The Other Woman (2014) – Review

Directed by Nick Cassevetes
Written by Melissa Stack
Starring Leslie Mann, Cameron Diaz, Nikolaj Coster-Waldau, Kate Upton

Okay, okay, don’t get too excited. I’m not going to be as horrible about this as you think I am. There is a reason I didn’t watch this before now. And that reason is all of you. Somewhere at the back of the room, I can hear a group of worried marketing executives harping on about The Bechdel Test and shaking their heads forlornly at the mere thought of a film like this being made.This ‘de rigeur’ movement in the industry to stop film-makers doing what they want to in order to make movies that someone else thinks they should has now become so overbearing that a perfectly harmless and hopefully funny story is butchered by most critics because they simply want to make the right noises to keep the venomous minority at bay. Well fuck them. And fuck you too, if you think the same way. They can dress up their excuses any way they like, but we know better, and unfortunately for them, we are honest about it. We have no palms to grease, after all.

Now I’ve got that off my chest, again, perhaps it might be politic to actually look at the film on it’s own merits, you know, as a form of entertainment? This is not a politically correct message any more than it carries a call to arms to wives and girlfriends everywhere who have been cheated on by their seemingly predictable and carpet-bombed men. It’s only a movie, ladies and gentlemen. You knew it was probably going to be tiresome and teeth-gratingly shallow when you walked in. It’s fluff, we know. I just wish audiences would get more credit for the choice of film they pick without dissecting their reasons for picking it. “So we went to see The Other Woman, you may stone me now, Your Honour”. For every ten of these thoughtless, seemingly mass produced popcorn flicks that we sit through, we may get one pearl.
As I’m asked often enough for it to become tiresome, I watch movies like this because in order to appreciate greatness, you have to realise what is not in the least bit great. Advice for the ladies featured in this film; you may need to kiss a fair few frogs before you find your prince. Perhaps you could accuse them of being a little bit short-sighted by all kissing the same frog over and over and hoping to get a different result from what we all know to be true. Love is a funny thing, however, and it can apparently befuddle even the sharpest of ladies.But us mere movie reviewers are just like the women featured. We’re all just trying to find that pearl. We may rightly suspect that we won’t find it here, but that doesn’t mean it isn’t worth having quick look, just to be sure. Ignorance is bliss, maybe, but is that really what you want? So don’t kiss any frogs.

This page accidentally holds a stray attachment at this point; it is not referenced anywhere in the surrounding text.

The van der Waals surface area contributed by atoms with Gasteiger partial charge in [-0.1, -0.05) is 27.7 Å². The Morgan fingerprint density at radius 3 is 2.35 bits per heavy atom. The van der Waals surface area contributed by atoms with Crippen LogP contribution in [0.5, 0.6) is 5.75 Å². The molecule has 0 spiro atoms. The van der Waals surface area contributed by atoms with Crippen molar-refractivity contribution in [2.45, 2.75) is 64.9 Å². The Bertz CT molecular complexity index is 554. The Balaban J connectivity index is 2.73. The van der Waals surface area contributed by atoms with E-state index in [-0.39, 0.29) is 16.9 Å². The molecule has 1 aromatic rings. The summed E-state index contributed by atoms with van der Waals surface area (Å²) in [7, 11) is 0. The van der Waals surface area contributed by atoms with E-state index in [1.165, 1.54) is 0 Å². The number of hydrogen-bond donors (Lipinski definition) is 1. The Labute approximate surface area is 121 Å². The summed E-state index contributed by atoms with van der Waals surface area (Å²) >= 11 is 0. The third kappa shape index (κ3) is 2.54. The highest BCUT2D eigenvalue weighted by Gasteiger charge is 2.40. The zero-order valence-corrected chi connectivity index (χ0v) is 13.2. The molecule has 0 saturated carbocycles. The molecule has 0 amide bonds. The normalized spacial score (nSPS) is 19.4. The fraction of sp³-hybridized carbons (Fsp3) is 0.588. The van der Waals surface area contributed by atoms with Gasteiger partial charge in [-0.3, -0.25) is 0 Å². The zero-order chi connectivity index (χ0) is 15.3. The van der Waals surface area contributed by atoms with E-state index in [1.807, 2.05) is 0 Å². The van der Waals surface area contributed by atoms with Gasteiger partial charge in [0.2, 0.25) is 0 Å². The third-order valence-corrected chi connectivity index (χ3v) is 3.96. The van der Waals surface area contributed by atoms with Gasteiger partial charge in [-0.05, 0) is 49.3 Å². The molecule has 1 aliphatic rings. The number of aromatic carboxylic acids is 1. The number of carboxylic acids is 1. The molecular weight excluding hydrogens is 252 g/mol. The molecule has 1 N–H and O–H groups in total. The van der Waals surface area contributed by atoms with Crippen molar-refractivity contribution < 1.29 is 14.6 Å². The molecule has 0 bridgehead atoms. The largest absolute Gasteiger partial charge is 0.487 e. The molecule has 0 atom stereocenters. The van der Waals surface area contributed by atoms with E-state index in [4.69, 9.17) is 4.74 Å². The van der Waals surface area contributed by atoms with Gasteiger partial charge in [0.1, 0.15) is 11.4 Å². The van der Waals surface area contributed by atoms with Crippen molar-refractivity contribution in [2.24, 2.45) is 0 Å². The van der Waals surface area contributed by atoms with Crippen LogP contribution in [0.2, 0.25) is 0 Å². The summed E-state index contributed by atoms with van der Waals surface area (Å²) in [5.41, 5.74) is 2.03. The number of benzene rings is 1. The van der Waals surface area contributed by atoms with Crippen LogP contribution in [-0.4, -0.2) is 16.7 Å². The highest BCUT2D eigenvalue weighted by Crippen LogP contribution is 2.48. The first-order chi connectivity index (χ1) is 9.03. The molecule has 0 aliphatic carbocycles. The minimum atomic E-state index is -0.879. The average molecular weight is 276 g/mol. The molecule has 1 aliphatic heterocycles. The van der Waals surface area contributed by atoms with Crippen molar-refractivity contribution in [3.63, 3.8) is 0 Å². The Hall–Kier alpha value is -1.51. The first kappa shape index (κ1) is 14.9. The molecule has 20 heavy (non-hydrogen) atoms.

Falling slightly short of the Kermode patented five laugh barometer required to classify as a funny film by a couple of giggles, The Other Woman seems carelessly conceived, contrived for an audience mostly at issue with their own partners for one reason or another and are maybe hoping to find some kind of catharsis or kindred sisterhood in the revenge dished out by this trio of crossed women displayed here. If that it your reason for seeing this, then you will get a certain amount of satisfaction from it, though still may find yourself feeling guilty for appreciating it in any form.

The rest of us should really see it for what it is; a solid attempt at making a comedy with smarts. Granted, it may lack the requisite amount of humour or a script to be proud of, but when was the last time you heard of someone purposely going out of their way to make a bad film? Well, never, of course, so give them at least some credit for making the effort to entertain us, even if that attempt failed quite spectacularly. Kudos to Diaz for agreeing to stumble down a beach behind the shapely Kate Upton in a bikini as this not only suggests a good deal of humility on the part of the superstar, but a salient point for all actors everywhere. That being that there will be another one along in a minute that is just as talented, but younger and better looking than you are.

If you can ignore the gnashing teeth of the politically correct, then feel free to watch it, if you really want to, as it isn’t as bad as you have heard. It’s overlong by a good twenty minutes and has an admittedly ugly central premise, but what the hell, you don’t have to think about it, just sit there with your mouth full of popcorn, as that is sometimes all that you need and want.

 

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